Well, not exactly Tai Chi but we should all be making a concerted effort to make sure our balance is as good as it can get.
Firstly, as we see all too often in the clinic, many injuries occur due to poor balance. From sprained ankles and knees on uneven surfaces, lower back injuries from trips and slips to broken hips from falls in the night. These are all preventable injuries if we just sorted out our balance.
In our amazing bodies, we have 3 main systems that work together to ensure we stay upright and safe. The first is our inner ear system which uses hairs in a fluid to notify our brain as to which way is up. If this is not functioning very well or is hindered by calcium crystals it can cause vertigo. Read more about vertigo here.
The second is our vision which is always comparing our current view to the perceived horizon or horizontal. If we are unable to see objects that give us a perception of the horizon. For example when you are sitting in a car or watching the landscape, or under the water. At these times your brain is unsure which way is up. This is especially true when we have impaired vision which ultimately hinders one of our 3 balance systems.
The third system is the one that we can do something about. It is known to the medical world as proprioception. Proprioception is the message from all of the ligaments and tendons in our joints sent back to the brain to tell it where each joint is positioned in space. This is the system that works the hardest under the water. Or when you are being thrown around by a roller coaster or during a sports game where you are using your whole body in all sorts of positions. Take standing on one leg, the proprioception in your ankle joint tells your brain to keep you upright.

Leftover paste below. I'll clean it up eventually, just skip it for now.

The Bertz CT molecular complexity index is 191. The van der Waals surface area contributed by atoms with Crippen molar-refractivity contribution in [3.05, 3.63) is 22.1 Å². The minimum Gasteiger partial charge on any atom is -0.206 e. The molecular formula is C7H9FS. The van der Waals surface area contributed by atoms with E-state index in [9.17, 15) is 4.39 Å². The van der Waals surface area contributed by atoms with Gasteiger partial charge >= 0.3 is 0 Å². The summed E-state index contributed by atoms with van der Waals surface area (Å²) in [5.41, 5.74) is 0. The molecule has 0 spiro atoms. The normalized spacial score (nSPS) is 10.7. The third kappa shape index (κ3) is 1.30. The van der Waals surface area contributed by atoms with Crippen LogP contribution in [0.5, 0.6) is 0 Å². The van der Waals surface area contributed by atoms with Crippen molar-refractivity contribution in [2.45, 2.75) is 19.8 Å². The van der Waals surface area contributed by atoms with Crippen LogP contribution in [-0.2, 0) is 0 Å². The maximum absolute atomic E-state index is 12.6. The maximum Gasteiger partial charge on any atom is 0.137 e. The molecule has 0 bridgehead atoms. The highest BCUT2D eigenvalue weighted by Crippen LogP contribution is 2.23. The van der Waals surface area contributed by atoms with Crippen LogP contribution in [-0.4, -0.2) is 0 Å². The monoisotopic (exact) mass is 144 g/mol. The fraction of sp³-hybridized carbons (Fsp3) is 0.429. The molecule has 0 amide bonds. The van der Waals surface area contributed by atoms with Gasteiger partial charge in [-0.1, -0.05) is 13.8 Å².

Now imagine what effect an injury to one of your ligaments can have on your proprioception or balance system. Even swelling around a ligament is going to delay the message up to your brain. Without messages getting to your brain it cannot then relay a new message back down to activate the appropriate muscles to stop you falling and causing further injury.
So how can we improve our proprioception to prevent injuries? Here are a few easy exercises to do at home every day:
– Stand on 1 leg while you are brushing your teeth. Aim for 20 seconds on each leg. Even better, close your eyes!
– Walk heel-toe as if you are walking down a straight line every time you walk down your hallway. Even better, do it backward sometimes.
– Stand with one foot in front of the other and look L and R for one entire ad break on TV. Even better, do it with your eyes shut! See who has the best balance in your family.
– A fun game is to stand on 1 leg on a pillow and throw a ball to a friend who is doing the same. Even better, throw it above their head sometimes to really test their balance.
As we get older our brain finds it harder to process the information from all 3 systems quickly. So it becomes more important to work on our balance systems. Or at least turn on the light when you go to the toilet in the night.
If you have an old injury that is lingering or you keep doing the same injury over again every time, give us a call to book in. One of our physios can test out your proprioception and help you work out why it keeps happening. Or maybe consider taking up Tai Chi!